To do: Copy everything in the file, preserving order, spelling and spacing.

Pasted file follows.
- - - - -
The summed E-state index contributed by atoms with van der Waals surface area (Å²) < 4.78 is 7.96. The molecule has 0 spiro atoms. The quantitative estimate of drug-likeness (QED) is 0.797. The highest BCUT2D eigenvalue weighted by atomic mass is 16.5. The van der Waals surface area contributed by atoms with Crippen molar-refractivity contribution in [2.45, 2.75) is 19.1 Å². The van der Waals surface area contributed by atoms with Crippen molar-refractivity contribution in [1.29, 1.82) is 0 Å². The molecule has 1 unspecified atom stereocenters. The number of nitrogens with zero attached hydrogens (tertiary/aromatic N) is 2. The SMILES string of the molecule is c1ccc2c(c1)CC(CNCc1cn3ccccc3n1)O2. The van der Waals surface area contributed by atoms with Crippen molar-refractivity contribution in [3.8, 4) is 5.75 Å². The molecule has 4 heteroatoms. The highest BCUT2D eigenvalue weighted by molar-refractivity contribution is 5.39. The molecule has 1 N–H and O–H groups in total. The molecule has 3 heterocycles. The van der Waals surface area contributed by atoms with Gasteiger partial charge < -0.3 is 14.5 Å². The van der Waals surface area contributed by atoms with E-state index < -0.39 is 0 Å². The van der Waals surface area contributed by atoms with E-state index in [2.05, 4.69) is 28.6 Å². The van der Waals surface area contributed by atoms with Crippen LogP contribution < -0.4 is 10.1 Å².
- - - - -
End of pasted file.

The summed E-state index contributed by atoms with van der Waals surface area (Å²) < 4.78 is 7.96. The molecule has 0 spiro atoms. The quantitative estimate of drug-likeness (QED) is 0.797. The highest BCUT2D eigenvalue weighted by atomic mass is 16.5. The van der Waals surface area contributed by atoms with Crippen molar-refractivity contribution in [2.45, 2.75) is 19.1 Å². The van der Waals surface area contributed by atoms with Crippen molar-refractivity contribution in [1.29, 1.82) is 0 Å². The molecule has 1 unspecified atom stereocenters. The number of nitrogens with zero attached hydrogens (tertiary/aromatic N) is 2. The SMILES string of the molecule is c1ccc2c(c1)CC(CNCc1cn3ccccc3n1)O2. The van der Waals surface area contributed by atoms with Crippen molar-refractivity contribution in [3.8, 4) is 5.75 Å². The molecule has 4 heteroatoms. The highest BCUT2D eigenvalue weighted by molar-refractivity contribution is 5.39. The molecule has 1 N–H and O–H groups in total. The molecule has 3 heterocycles. The van der Waals surface area contributed by atoms with Gasteiger partial charge < -0.3 is 14.5 Å². The van der Waals surface area contributed by atoms with E-state index < -0.39 is 0 Å². The van der Waals surface area contributed by atoms with E-state index in [2.05, 4.69) is 28.6 Å². The van der Waals surface area contributed by atoms with Crippen LogP contribution < -0.4 is 10.1 Å².